Also, what the frak Venita? You don’t “try to do right” by someone and then embezzle their retirement money.

    Finally, Joella, if you can afford diamonds and fancy dresses as you implied then why aren’t you helping hold things together, huh?

  3. I think I hate everyone in this town. Seriously. I didn’t quite hate Joella before mostly because I thought she was too insipid a character to really hate, but now? Everyone in this book but Jordan freaking deserves each other, they’re all so horrible.

    • I know. At this point, the only happy ending I’d recognize is Jordan going “Screw you all, you horrible people.” and hopping a flight back to his life and his successful stadium deal.

  4. I think Ruby might just finish Christmas Town before Christmas! It’s a genyooine Christmas miracle!

  5. Holy shit.

    Can anyone explain to me how it is that the Uncle Billy’s fuckup and the mill’s failure is Jordan’s fault? I mean, using actual logic, not town of Christian hate logic. Actually, you know, I can’t even figure out town of Christian hate’s logic.

    And is this book really saying that being rich (nebulously defined) is, itself, evil? Whut. While simultaneously featuring rather greedy supposedly sympathetic people? And letting people off the hook for fucking loosing their worker’s retirement money? What the hell is going on here? This book’s morals seem to be twisted beyond all recovery.

  6. I just realized that I hate every character in this book besides Jordan. He’s the only one who isn’t a complete jerk. If this book were written better, and didn’t have to follow the standard Christian Romance novel formula, it would end with Jordan leaving the town and all these assholes for good.

  7. I’m sorry to heap some criticism on Jordan, FSM knows he’s gotten plenty. But I have to ask, why does the guy who was just leaping at the chance to go to jail in place of his father and uncle now being prissy about spending his money to make sure no one goes to jail? Was he assuming that no part of his sentence would be to strip him dry to get some money back, and that his sentence would be short enough that he’d soon be back out and free to spend all his money? What I’m saying is, why does Jordan think it totally unreasonable to spend his own money to cover someone elses mistakes, but never doubts going to prison to cover those mistakes is reasonable?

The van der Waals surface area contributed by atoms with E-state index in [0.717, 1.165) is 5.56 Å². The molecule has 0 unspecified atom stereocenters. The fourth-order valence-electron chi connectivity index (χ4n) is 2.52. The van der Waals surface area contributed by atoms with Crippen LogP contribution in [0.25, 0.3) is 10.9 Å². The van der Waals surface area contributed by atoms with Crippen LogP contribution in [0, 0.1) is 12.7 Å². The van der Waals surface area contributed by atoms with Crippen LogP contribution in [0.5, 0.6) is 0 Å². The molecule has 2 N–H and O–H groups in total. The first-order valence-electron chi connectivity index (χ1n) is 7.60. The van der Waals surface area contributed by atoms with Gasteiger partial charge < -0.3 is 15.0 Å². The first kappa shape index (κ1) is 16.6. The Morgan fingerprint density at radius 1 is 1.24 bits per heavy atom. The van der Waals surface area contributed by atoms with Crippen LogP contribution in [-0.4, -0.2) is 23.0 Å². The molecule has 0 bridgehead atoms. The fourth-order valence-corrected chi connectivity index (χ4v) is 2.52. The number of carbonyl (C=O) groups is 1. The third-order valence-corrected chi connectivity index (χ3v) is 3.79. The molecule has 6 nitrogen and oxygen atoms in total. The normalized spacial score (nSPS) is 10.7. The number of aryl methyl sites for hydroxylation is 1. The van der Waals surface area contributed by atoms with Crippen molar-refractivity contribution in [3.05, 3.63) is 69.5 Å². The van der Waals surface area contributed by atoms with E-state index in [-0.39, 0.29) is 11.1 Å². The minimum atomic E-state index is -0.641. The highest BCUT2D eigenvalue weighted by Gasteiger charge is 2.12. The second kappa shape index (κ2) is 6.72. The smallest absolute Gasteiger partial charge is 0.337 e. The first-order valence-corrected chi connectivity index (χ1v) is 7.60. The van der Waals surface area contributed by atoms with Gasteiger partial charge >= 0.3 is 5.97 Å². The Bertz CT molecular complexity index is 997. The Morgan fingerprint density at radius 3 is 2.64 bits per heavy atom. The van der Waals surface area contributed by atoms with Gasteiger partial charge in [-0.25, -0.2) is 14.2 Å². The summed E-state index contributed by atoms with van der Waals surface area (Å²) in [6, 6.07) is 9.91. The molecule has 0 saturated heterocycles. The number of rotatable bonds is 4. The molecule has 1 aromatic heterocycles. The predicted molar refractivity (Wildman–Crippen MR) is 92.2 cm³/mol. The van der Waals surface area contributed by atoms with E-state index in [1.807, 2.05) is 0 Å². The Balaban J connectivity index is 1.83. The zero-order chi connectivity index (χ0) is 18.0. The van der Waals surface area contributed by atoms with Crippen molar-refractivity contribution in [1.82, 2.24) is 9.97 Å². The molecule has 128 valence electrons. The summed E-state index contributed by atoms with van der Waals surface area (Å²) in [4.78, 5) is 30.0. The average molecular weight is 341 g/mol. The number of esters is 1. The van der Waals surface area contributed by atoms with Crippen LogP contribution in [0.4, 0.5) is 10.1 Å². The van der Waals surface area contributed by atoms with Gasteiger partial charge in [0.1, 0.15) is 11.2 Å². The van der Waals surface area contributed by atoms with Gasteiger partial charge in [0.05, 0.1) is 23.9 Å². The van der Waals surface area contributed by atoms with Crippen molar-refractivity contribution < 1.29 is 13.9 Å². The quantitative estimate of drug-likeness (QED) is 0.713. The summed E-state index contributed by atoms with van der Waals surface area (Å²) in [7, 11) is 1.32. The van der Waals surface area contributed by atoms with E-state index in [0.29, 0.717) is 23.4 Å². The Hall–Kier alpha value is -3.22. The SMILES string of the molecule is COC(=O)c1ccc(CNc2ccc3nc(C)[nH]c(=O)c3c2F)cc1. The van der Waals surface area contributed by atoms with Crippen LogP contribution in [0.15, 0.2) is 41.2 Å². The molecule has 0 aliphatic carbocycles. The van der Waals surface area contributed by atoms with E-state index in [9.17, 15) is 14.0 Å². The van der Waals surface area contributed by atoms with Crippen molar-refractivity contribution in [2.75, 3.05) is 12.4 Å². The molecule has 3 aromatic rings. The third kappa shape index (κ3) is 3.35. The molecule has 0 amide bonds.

Also, exactly what is the money supposed to fix? The retirement fund, the mill’s immediate situation or both?

    Okay, that’s enough for poor Jordan, on to the other asshats.

    Yeah, evidentally uncle and daddy are ruined, as they are kicking back in their exclusive little club. Oh no, they couldn’t be asked to cancel that, or tap the old boys network for a little cash.

    We are now supposed to feel sorry that two men who fucked up the mill and fucked up the retirment fund will be publicly known for fucking up the mill and fucking the retirment fund. Oh, well, they didn’t mean to? Well, that’s all right then.

    Mangling of the camel-needle quote notwithstanding, that little note your brat send to his dad asking for computers and tickets kind of undermines your point even before you take into account that he’s done all the immaterial things for Nathan too.

    And it’s funny, we’ve seen RTC fiction cheer on assholes with financial success with all the enthousiasm of Ayn Rand (Edge of Apocalypse is the worst offender), and the one time we get one that does remember all the rallying Jesus did against the rich, it’s underserved.

    • The older the man, the more important it is that he be Respected?

    • …that little note your brat send to his dad asking for computers and tickets kind of undermines your point even before you take into account that he’s done all the immaterial things for Nathan too.

      Wow, this is a fabulous point. Nathan only ever wanted material things, and…he’s getting them. And Joella has spent much of the novel being sad that she can’t give Nathan everything he wants, notwithstanding her contention that nice things don’t matter.

    • What I’m saying is, why does Jordan think it totally unreasonable to spend his own money to cover someone elses mistakes, but never doubts going to prison to cover those mistakes is reasonable?

      It’s The Plot getting to him. He’s been stuck in this book and town too long. He’s changing, illogic is winning over and he’ll soon no longer be the man he was at the beginning.

      Though his objection that it’s not like he has the money available right now despite the deal looking good to go, well, that’s not unreasonable. Big deals take time and time is one thing the town doesn’t have. However much stalling he does, it’s not enough. In a better piece the rush up to deadline and the frantic effort to push it back could be pretty interesting, but it seems to have gotten lost in Joella’s (and the town’s) ongoing self-righteous fit, and Nathan the Devourer of Wordcount.

  1. Pingback: Deconstruction Round Up, December 28th, 2012 « The Slacktiverse